What is II

What does ERP II mean? Definition & explanation

The term ERP is the English abbreviation for "Enterprise Resource Planning", which can be freely translated as corporate resource planning. It was invented at the end of the 1990s by the consulting and market research company Gartner as a name for the efficient support of in-house order and project processing.

While the first ERP systems were primarily specialized in the company areas of production and material requirements planning, today's ERP II systems are cross-departmental and cross-company. Thanks to the open, modular architecture as well as externally connectable processes and workflows, ERP II systems achieve productivity gains from cross-company value and process chains.

Our ERP solution e.bootis-ERPII already has the term ERP II in its name, as it followed the philosophy of networking and open architecture from the first day of development. Learn more about their technology

History of the abbreviation ERP II / ERP 2

The ERP systems at the end of the 1990s were heavily specialized in the company areas of production and material requirements planning. In addition, other software solutions were mostly used for other areas. Even then, however, the need for cross-departmental information and data was high, which gave rise to the concept of Enterprise Application Integration (EAI). It aimed to break the boundaries of individual software solutions and to connect them via a complex assignment (mapping). An integration platform ensured that data from a business transaction were sent to individual software functions in the correct order, regardless of the software platform on which the applications were based.

With ERP II, the concept has been expanded in such a way that it is no longer necessary to rely on different technologies and data pools within a company. In clear text, other company areas were integrated into the ERP system so that users could now plan and implement business processes from the areas of sales, human resources, master data management and controlling.

The decisive further development, however, was that cross-company value chains can also be viewed and controlled with ERP II systems. An open system architecture made it possible to create interfaces to suppliers and customers that enabled the automation of the processes. Due to the triumphant advance of the Internet, this philosophy of networking was a decisive reason for the success of ERP II systems.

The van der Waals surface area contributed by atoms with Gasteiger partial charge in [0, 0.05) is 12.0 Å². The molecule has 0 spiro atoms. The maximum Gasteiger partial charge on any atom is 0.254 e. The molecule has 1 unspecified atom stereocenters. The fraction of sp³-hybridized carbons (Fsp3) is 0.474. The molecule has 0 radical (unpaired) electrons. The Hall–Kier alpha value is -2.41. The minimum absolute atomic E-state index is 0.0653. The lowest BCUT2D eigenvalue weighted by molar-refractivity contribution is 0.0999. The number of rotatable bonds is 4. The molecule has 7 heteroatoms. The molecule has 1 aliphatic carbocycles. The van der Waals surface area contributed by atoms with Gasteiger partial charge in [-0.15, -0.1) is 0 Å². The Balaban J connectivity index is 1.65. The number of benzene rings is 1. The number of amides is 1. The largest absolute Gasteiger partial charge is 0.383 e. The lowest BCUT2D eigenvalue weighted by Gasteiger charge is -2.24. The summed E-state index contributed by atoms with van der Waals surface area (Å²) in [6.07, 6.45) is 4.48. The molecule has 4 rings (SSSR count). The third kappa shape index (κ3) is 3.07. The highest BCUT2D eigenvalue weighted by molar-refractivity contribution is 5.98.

No uniform use and definition of the term ERP II

The term ERP II and the associated systems are basically defined by externally accessible data, a web-based, open, modular architecture and the ability to represent cross-company processes and workflows. However, if you take a closer look at the ERP systems market, it quickly becomes clear that (as with many IT terms) the exact definitions differ greatly in some cases. While some ERP systems have been designed from scratch and use the advantages of new technologies for networking, many currently available ERP II systems are ported legacy systems.

In this case, ported means that ERP systems with origins in the 1990s or in some cases even earlier were used as the basis and, above all, optimized with regard to surface and appearance. For the normal user this is mostly not recognizable. Only when it comes to the integration of new interfaces or the implementation of additional functions in modules do the disadvantages suddenly become apparent. Since the old systems were mostly also developed in outdated programming languages, every change means time-consuming and costly adjustments in the original source code, which often result in poor performance. These ERP systems do not use the development of modern programming languages ​​such as Java and are not a sustainable solution for any company in the long term.

Does ERP III / ERP 3 already exist?

The term ERP III is not yet used consistently, but it can already be determined that the collaborative action of companies in the future will be decisive for their success. Accordingly, the future systems will continue to focus on networking. In addition, the future ERP competition will take place in the area of ​​information platforms. While the dynamization of application platforms is currently in the foreground, the subject of dynamized information platforms will dominate the market in the future, as information is gaining relevance as an asset for companies.


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